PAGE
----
Brother Hiob of Luzerne, on missionary work in the Himalayan wilderness on the eve of the eighteenth century, discovers a village guarding a miraculous tree whose branches sprout books instead of fruit. These strange books chronicle the history of the kingdom of Prester John, and Hiob becomes obsessed with the tales they tell. The Habitation of the Blessed recounts the fragmented narratives found within these living volumes, revealing the life of a priest named John, and his rise to power in this country of impossible richness. John’s tale weaves together with the confessions of his wife Hagia, a blemmye–a headless creature who carried her face on her chest–as well as the tender, jeweled nursery stories of Imtithal, nanny to the royal family. Hugo and World Fantasy award nominee Catherynne M. Valente reimagines the legends of Prester John in this stunning tour de force.
Bitten in Two by Jennifer Rardin
Even though I’ve never read Jennifer Rardin’s books, it was with some sadness I saw this one since I had read that she passed away recently. This is the seventh book in the Jaz Parks series. I have heard this series was good and have been wanting to read the first one but I’ve got some catching up to do before reading this one… It will be released on November 8 and the final book in the series, The Deadliest Bite, is scheduled to be released in June 2011.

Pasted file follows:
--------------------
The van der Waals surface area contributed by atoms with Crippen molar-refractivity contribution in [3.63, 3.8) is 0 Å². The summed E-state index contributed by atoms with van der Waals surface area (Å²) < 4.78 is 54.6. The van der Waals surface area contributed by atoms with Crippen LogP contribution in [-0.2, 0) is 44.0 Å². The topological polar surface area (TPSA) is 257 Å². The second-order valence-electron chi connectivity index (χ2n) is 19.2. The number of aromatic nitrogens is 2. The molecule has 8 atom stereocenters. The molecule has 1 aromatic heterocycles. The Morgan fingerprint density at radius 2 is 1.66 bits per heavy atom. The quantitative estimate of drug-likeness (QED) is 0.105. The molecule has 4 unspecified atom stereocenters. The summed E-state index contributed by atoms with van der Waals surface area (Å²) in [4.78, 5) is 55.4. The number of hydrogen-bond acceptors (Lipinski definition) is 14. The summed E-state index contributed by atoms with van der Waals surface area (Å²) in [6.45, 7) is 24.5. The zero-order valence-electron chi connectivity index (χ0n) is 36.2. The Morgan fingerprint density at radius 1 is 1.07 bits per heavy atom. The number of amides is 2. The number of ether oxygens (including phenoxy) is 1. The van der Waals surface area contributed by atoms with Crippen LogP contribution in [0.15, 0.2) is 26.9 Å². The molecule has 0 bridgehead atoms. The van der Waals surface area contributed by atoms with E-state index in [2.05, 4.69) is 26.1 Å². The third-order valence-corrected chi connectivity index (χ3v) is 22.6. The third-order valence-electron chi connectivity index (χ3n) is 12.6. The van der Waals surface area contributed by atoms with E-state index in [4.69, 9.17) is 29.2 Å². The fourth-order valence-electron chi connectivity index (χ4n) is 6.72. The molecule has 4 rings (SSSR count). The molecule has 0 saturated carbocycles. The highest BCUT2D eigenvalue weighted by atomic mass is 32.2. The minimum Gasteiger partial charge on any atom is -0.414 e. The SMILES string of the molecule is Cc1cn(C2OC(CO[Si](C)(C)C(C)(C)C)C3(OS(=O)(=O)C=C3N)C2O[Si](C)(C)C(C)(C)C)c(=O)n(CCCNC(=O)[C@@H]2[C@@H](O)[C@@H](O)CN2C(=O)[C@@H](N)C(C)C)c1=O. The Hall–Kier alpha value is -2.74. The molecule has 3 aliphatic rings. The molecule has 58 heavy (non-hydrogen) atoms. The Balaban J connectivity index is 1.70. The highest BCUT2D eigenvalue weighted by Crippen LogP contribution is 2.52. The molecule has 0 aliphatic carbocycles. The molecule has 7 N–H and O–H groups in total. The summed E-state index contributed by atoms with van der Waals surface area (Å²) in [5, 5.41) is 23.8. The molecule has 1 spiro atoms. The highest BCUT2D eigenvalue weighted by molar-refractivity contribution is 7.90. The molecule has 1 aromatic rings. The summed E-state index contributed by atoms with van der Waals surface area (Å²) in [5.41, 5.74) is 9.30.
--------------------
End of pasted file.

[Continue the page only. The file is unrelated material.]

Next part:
Jaz Parks here. I. Am. Pissed. Just as Vayl and I arrive in Morocco to secure an ancient artifact, he wakes up calling me by another woman’s name. And it’s not even a good one. But since any form of argument transforms him into an unholy terror, I’m forced to play along until the gang and I can figure out what kind of power has so vastly altered his perceptions.
So it’s time for me to do what any well-trained assassin in my position might do. I attack. What follows is a hair-raising, breath-taking bullet train ride to the finish as the crew battles on multiple fronts. I now know what I have to do – I must return to hell one last time.
Cryoburn by Lois McMaster Bujold
A long-awaited new book in the Miles Vorkosigan series just came out! I’m not caught up to this one yet, but my husband recently read a good chunk of the series and had to pre-order this one. Thankfully, since after he finished the last Miles book he kept asking me to recommend him more books. Then every time I handed him a book he’d ask me if it had Miles in it and reject it when, of course, it did not. Unfortunately, he already finished this one two days ago so he may be back to requesting more books with Miles in them…
Miles Vorkosigan is back!
Kibou-daini is a planet obsessed with cheating death. Barrayaran Imperial Auditor Miles Vorkosigan can hardly disapprove-he’s been cheating death his whole life, on the theory that turnabout is fair play. But when a Kibou-daini cryocorp-an immortal company whose job it is to shepherd its all-too-mortal frozen patrons into an unknown future-attempts to expand its franchise into the Barrayaran Empire, Emperor Gregor dispatches his top troubleshooter Miles to check it out.
On Kibou-daini, Miles discovers generational conflict over money and resources is heating up, even as refugees displaced in time skew the meaning of generation past repair. Here he finds a young boy with a passion for pets and a dangerous secret, a Snow White trapped in an icy coffin who burns to re-write her own tale, and a mysterious crone who is the very embodiment of the warning Don’t mess with the secretary. Bribery, corruption, conspiracy, kidnapping-something is rotten on Kibou-daini, and it isn’t due to power outages in the Cryocombs. And Miles is in the middle-of trouble!